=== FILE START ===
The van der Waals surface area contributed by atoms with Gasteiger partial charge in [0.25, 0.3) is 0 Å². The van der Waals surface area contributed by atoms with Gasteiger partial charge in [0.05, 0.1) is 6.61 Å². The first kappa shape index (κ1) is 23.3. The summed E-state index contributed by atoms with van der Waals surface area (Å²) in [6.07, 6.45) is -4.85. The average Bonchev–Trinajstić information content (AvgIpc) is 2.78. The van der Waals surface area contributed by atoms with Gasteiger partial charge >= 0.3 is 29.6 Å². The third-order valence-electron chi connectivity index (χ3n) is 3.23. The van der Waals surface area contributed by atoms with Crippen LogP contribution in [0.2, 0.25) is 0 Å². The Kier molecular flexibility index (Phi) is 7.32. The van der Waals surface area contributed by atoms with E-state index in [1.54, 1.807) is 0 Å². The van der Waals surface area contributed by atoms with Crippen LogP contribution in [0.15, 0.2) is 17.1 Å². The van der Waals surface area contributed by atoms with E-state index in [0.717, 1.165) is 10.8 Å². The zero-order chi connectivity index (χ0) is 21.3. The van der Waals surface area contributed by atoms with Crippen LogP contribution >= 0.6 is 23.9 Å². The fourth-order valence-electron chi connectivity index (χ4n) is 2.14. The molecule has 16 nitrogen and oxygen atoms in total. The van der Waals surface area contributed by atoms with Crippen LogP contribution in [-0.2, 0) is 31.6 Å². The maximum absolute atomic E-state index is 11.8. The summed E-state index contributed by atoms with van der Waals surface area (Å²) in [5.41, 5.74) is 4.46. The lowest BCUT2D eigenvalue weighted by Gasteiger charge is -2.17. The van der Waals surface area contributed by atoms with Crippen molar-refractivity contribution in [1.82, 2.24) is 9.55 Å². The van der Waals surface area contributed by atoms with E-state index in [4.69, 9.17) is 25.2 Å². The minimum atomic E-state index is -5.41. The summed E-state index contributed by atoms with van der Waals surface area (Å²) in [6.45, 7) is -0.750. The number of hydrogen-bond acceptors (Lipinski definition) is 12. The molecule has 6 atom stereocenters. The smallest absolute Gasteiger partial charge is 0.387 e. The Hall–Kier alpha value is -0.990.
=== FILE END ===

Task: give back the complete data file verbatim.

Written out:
The van der Waals surface area contributed by atoms with Gasteiger partial charge in [0.25, 0.3) is 0 Å². The van der Waals surface area contributed by atoms with Gasteiger partial charge in [0.05, 0.1) is 6.61 Å². The first kappa shape index (κ1) is 23.3. The summed E-state index contributed by atoms with van der Waals surface area (Å²) in [6.07, 6.45) is -4.85. The average Bonchev–Trinajstić information content (AvgIpc) is 2.78. The van der Waals surface area contributed by atoms with Gasteiger partial charge >= 0.3 is 29.6 Å². The third-order valence-electron chi connectivity index (χ3n) is 3.23. The van der Waals surface area contributed by atoms with Crippen LogP contribution in [0.2, 0.25) is 0 Å². The Kier molecular flexibility index (Phi) is 7.32. The van der Waals surface area contributed by atoms with E-state index in [1.54, 1.807) is 0 Å². The van der Waals surface area contributed by atoms with Crippen LogP contribution in [0.15, 0.2) is 17.1 Å². The van der Waals surface area contributed by atoms with E-state index in [0.717, 1.165) is 10.8 Å². The zero-order chi connectivity index (χ0) is 21.3. The van der Waals surface area contributed by atoms with Crippen LogP contribution >= 0.6 is 23.9 Å². The fourth-order valence-electron chi connectivity index (χ4n) is 2.14. The molecule has 16 nitrogen and oxygen atoms in total. The van der Waals surface area contributed by atoms with Crippen LogP contribution in [-0.2, 0) is 31.6 Å². The maximum absolute atomic E-state index is 11.8. The summed E-state index contributed by atoms with van der Waals surface area (Å²) in [5.41, 5.74) is 4.46. The lowest BCUT2D eigenvalue weighted by Gasteiger charge is -2.17. The van der Waals surface area contributed by atoms with Crippen molar-refractivity contribution in [1.82, 2.24) is 9.55 Å². The van der Waals surface area contributed by atoms with E-state index in [4.69, 9.17) is 25.2 Å². The minimum atomic E-state index is -5.41. The summed E-state index contributed by atoms with van der Waals surface area (Å²) in [6.45, 7) is -0.750. The number of hydrogen-bond acceptors (Lipinski definition) is 12. The molecule has 6 atom stereocenters. The smallest absolute Gasteiger partial charge is 0.387 e. The Hall–Kier alpha value is -0.990.